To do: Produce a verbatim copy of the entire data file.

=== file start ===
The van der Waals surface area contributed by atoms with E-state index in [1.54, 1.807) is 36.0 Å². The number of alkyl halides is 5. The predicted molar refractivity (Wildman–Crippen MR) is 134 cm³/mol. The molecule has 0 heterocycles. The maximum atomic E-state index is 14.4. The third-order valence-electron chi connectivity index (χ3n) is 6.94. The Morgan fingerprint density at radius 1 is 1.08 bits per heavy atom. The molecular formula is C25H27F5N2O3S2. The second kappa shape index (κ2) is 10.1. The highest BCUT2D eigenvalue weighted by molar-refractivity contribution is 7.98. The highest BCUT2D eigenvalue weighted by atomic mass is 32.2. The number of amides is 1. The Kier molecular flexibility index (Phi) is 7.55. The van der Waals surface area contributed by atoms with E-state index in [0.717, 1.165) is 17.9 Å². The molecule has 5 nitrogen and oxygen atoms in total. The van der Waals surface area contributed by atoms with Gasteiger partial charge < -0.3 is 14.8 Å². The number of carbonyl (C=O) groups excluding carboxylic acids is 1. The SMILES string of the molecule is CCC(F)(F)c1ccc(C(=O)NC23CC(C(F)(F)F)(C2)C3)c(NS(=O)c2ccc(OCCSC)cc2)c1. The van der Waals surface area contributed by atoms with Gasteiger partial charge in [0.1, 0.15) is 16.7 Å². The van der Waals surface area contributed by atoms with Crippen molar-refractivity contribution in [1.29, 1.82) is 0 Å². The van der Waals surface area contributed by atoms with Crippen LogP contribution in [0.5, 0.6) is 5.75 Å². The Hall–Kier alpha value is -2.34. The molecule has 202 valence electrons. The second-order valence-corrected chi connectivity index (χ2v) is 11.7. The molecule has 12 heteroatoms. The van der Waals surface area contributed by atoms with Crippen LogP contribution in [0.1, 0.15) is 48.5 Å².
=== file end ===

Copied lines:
The van der Waals surface area contributed by atoms with E-state index in [1.54, 1.807) is 36.0 Å². The number of alkyl halides is 5. The predicted molar refractivity (Wildman–Crippen MR) is 134 cm³/mol. The molecule has 0 heterocycles. The maximum atomic E-state index is 14.4. The third-order valence-electron chi connectivity index (χ3n) is 6.94. The Morgan fingerprint density at radius 1 is 1.08 bits per heavy atom. The molecular formula is C25H27F5N2O3S2. The second kappa shape index (κ2) is 10.1. The highest BCUT2D eigenvalue weighted by molar-refractivity contribution is 7.98. The highest BCUT2D eigenvalue weighted by atomic mass is 32.2. The number of amides is 1. The Kier molecular flexibility index (Phi) is 7.55. The van der Waals surface area contributed by atoms with E-state index in [0.717, 1.165) is 17.9 Å². The molecule has 5 nitrogen and oxygen atoms in total. The van der Waals surface area contributed by atoms with Gasteiger partial charge < -0.3 is 14.8 Å². The number of carbonyl (C=O) groups excluding carboxylic acids is 1. The SMILES string of the molecule is CCC(F)(F)c1ccc(C(=O)NC23CC(C(F)(F)F)(C2)C3)c(NS(=O)c2ccc(OCCSC)cc2)c1. The van der Waals surface area contributed by atoms with Gasteiger partial charge in [0.1, 0.15) is 16.7 Å². The van der Waals surface area contributed by atoms with Crippen molar-refractivity contribution in [1.29, 1.82) is 0 Å². The van der Waals surface area contributed by atoms with Crippen LogP contribution in [0.5, 0.6) is 5.75 Å². The Hall–Kier alpha value is -2.34. The molecule has 202 valence electrons. The second-order valence-corrected chi connectivity index (χ2v) is 11.7. The molecule has 12 heteroatoms. The van der Waals surface area contributed by atoms with Crippen LogP contribution in [0.1, 0.15) is 48.5 Å².